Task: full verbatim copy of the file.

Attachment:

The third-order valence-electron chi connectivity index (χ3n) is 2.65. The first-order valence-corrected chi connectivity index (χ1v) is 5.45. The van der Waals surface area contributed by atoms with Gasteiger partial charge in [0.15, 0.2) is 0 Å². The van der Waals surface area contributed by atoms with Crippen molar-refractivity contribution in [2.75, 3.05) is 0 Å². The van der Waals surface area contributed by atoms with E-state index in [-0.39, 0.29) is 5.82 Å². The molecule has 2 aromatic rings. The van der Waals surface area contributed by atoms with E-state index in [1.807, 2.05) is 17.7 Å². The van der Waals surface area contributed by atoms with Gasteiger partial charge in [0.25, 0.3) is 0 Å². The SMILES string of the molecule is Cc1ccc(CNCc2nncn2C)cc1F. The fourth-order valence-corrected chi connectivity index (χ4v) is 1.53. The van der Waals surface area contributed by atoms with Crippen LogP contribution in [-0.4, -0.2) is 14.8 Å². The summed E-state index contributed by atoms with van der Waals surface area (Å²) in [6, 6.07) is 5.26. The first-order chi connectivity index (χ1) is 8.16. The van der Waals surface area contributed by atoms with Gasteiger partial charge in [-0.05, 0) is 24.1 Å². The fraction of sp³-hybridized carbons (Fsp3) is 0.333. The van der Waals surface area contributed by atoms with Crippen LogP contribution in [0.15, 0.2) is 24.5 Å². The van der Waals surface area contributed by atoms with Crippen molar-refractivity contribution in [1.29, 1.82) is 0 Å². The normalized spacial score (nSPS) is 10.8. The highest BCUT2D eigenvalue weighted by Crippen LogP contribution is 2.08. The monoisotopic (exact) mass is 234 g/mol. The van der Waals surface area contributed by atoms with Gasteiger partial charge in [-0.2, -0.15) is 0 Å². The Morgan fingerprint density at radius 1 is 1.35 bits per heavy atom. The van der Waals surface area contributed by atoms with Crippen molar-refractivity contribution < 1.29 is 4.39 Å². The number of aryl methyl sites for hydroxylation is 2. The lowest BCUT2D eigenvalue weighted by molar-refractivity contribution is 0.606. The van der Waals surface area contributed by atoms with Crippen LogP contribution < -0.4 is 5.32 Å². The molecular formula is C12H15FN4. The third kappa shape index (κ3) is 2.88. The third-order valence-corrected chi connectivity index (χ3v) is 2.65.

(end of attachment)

The third-order valence-electron chi connectivity index (χ3n) is 2.65. The first-order valence-corrected chi connectivity index (χ1v) is 5.45. The van der Waals surface area contributed by atoms with Gasteiger partial charge in [0.15, 0.2) is 0 Å². The van der Waals surface area contributed by atoms with Crippen molar-refractivity contribution in [2.75, 3.05) is 0 Å². The van der Waals surface area contributed by atoms with E-state index in [-0.39, 0.29) is 5.82 Å². The molecule has 2 aromatic rings. The van der Waals surface area contributed by atoms with E-state index in [1.807, 2.05) is 17.7 Å². The van der Waals surface area contributed by atoms with Gasteiger partial charge in [0.25, 0.3) is 0 Å². The SMILES string of the molecule is Cc1ccc(CNCc2nncn2C)cc1F. The fourth-order valence-corrected chi connectivity index (χ4v) is 1.53. The van der Waals surface area contributed by atoms with Crippen LogP contribution in [-0.4, -0.2) is 14.8 Å². The summed E-state index contributed by atoms with van der Waals surface area (Å²) in [6, 6.07) is 5.26. The first-order chi connectivity index (χ1) is 8.16. The van der Waals surface area contributed by atoms with Gasteiger partial charge in [-0.05, 0) is 24.1 Å². The fraction of sp³-hybridized carbons (Fsp3) is 0.333. The van der Waals surface area contributed by atoms with Crippen LogP contribution in [0.15, 0.2) is 24.5 Å². The van der Waals surface area contributed by atoms with Crippen molar-refractivity contribution in [1.29, 1.82) is 0 Å². The normalized spacial score (nSPS) is 10.8. The highest BCUT2D eigenvalue weighted by Crippen LogP contribution is 2.08. The monoisotopic (exact) mass is 234 g/mol. The van der Waals surface area contributed by atoms with Gasteiger partial charge in [-0.2, -0.15) is 0 Å². The Morgan fingerprint density at radius 1 is 1.35 bits per heavy atom. The van der Waals surface area contributed by atoms with Crippen molar-refractivity contribution < 1.29 is 4.39 Å². The number of aryl methyl sites for hydroxylation is 2. The lowest BCUT2D eigenvalue weighted by molar-refractivity contribution is 0.606. The van der Waals surface area contributed by atoms with Crippen LogP contribution < -0.4 is 5.32 Å². The molecular formula is C12H15FN4. The third kappa shape index (κ3) is 2.88. The third-order valence-corrected chi connectivity index (χ3v) is 2.65.